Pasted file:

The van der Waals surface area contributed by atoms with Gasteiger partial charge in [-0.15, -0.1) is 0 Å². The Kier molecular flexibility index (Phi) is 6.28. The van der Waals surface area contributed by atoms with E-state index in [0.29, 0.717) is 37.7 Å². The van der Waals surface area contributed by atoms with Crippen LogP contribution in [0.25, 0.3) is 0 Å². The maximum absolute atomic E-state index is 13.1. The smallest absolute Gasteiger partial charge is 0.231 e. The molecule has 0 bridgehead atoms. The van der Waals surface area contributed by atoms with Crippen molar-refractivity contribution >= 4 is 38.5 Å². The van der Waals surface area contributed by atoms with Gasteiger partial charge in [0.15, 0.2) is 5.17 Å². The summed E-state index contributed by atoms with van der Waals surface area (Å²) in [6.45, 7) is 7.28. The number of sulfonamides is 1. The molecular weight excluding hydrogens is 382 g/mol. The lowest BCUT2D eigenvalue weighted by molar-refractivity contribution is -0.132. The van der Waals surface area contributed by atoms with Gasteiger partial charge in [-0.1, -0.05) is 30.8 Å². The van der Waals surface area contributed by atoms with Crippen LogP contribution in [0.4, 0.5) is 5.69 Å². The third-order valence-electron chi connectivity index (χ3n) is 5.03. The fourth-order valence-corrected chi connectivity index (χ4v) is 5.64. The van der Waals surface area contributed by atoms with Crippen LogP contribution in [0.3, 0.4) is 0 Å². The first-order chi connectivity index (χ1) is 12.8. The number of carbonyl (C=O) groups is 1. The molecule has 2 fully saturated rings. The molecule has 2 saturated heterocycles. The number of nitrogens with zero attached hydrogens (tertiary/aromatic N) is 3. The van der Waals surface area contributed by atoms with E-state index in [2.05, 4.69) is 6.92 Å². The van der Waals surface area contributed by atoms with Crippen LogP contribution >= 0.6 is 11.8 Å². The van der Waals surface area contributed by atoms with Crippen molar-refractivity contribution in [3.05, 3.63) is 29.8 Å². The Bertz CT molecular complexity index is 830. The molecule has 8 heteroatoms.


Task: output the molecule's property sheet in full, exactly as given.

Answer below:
The van der Waals surface area contributed by atoms with Gasteiger partial charge in [-0.15, -0.1) is 0 Å². The Kier molecular flexibility index (Phi) is 6.28. The van der Waals surface area contributed by atoms with E-state index in [0.29, 0.717) is 37.7 Å². The van der Waals surface area contributed by atoms with Crippen LogP contribution in [0.25, 0.3) is 0 Å². The maximum absolute atomic E-state index is 13.1. The smallest absolute Gasteiger partial charge is 0.231 e. The molecule has 0 bridgehead atoms. The van der Waals surface area contributed by atoms with Crippen molar-refractivity contribution >= 4 is 38.5 Å². The van der Waals surface area contributed by atoms with Gasteiger partial charge in [0.15, 0.2) is 5.17 Å². The summed E-state index contributed by atoms with van der Waals surface area (Å²) in [6.45, 7) is 7.28. The number of sulfonamides is 1. The molecular weight excluding hydrogens is 382 g/mol. The lowest BCUT2D eigenvalue weighted by molar-refractivity contribution is -0.132. The van der Waals surface area contributed by atoms with Gasteiger partial charge in [-0.1, -0.05) is 30.8 Å². The van der Waals surface area contributed by atoms with Crippen LogP contribution in [0.4, 0.5) is 5.69 Å². The third-order valence-electron chi connectivity index (χ3n) is 5.03. The fourth-order valence-corrected chi connectivity index (χ4v) is 5.64. The van der Waals surface area contributed by atoms with Crippen LogP contribution in [0.3, 0.4) is 0 Å². The first-order chi connectivity index (χ1) is 12.8. The number of carbonyl (C=O) groups is 1. The molecule has 2 fully saturated rings. The molecule has 2 saturated heterocycles. The number of nitrogens with zero attached hydrogens (tertiary/aromatic N) is 3. The van der Waals surface area contributed by atoms with E-state index in [2.05, 4.69) is 6.92 Å². The van der Waals surface area contributed by atoms with Crippen LogP contribution >= 0.6 is 11.8 Å². The van der Waals surface area contributed by atoms with Crippen molar-refractivity contribution in [3.05, 3.63) is 29.8 Å². The Bertz CT molecular complexity index is 830. The molecule has 8 heteroatoms.